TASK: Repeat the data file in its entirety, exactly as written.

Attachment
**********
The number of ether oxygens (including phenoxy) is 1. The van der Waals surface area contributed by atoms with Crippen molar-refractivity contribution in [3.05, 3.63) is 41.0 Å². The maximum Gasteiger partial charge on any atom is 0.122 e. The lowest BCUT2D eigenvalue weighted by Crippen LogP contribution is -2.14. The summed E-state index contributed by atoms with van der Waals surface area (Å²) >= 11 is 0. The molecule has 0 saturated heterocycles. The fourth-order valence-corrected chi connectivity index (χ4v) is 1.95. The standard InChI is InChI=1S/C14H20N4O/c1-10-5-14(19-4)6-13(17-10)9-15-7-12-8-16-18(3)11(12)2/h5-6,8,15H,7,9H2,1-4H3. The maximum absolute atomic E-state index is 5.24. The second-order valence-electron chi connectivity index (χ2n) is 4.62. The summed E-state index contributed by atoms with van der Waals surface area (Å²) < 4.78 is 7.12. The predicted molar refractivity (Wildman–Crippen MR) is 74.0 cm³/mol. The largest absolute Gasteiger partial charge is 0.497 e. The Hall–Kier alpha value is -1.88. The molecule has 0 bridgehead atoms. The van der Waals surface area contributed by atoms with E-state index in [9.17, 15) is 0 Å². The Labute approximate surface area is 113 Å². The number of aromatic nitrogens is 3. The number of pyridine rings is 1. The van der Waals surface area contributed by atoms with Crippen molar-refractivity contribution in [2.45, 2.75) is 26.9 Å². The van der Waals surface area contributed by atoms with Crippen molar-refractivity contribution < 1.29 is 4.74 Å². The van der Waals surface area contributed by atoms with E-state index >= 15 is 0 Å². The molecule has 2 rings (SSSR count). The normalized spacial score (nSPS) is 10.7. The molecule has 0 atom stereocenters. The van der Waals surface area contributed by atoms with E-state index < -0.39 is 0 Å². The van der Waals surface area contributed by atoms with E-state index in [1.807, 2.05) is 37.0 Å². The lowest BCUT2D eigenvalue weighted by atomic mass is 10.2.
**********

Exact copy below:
The number of ether oxygens (including phenoxy) is 1. The van der Waals surface area contributed by atoms with Crippen molar-refractivity contribution in [3.05, 3.63) is 41.0 Å². The maximum Gasteiger partial charge on any atom is 0.122 e. The lowest BCUT2D eigenvalue weighted by Crippen LogP contribution is -2.14. The summed E-state index contributed by atoms with van der Waals surface area (Å²) >= 11 is 0. The molecule has 0 saturated heterocycles. The fourth-order valence-corrected chi connectivity index (χ4v) is 1.95. The standard InChI is InChI=1S/C14H20N4O/c1-10-5-14(19-4)6-13(17-10)9-15-7-12-8-16-18(3)11(12)2/h5-6,8,15H,7,9H2,1-4H3. The maximum absolute atomic E-state index is 5.24. The second-order valence-electron chi connectivity index (χ2n) is 4.62. The summed E-state index contributed by atoms with van der Waals surface area (Å²) < 4.78 is 7.12. The predicted molar refractivity (Wildman–Crippen MR) is 74.0 cm³/mol. The largest absolute Gasteiger partial charge is 0.497 e. The Hall–Kier alpha value is -1.88. The molecule has 0 bridgehead atoms. The van der Waals surface area contributed by atoms with E-state index in [9.17, 15) is 0 Å². The Labute approximate surface area is 113 Å². The number of aromatic nitrogens is 3. The number of pyridine rings is 1. The van der Waals surface area contributed by atoms with Crippen molar-refractivity contribution in [2.45, 2.75) is 26.9 Å². The van der Waals surface area contributed by atoms with Crippen molar-refractivity contribution < 1.29 is 4.74 Å². The van der Waals surface area contributed by atoms with E-state index >= 15 is 0 Å². The molecule has 2 rings (SSSR count). The normalized spacial score (nSPS) is 10.7. The molecule has 0 atom stereocenters. The van der Waals surface area contributed by atoms with E-state index < -0.39 is 0 Å². The van der Waals surface area contributed by atoms with E-state index in [1.807, 2.05) is 37.0 Å². The lowest BCUT2D eigenvalue weighted by atomic mass is 10.2.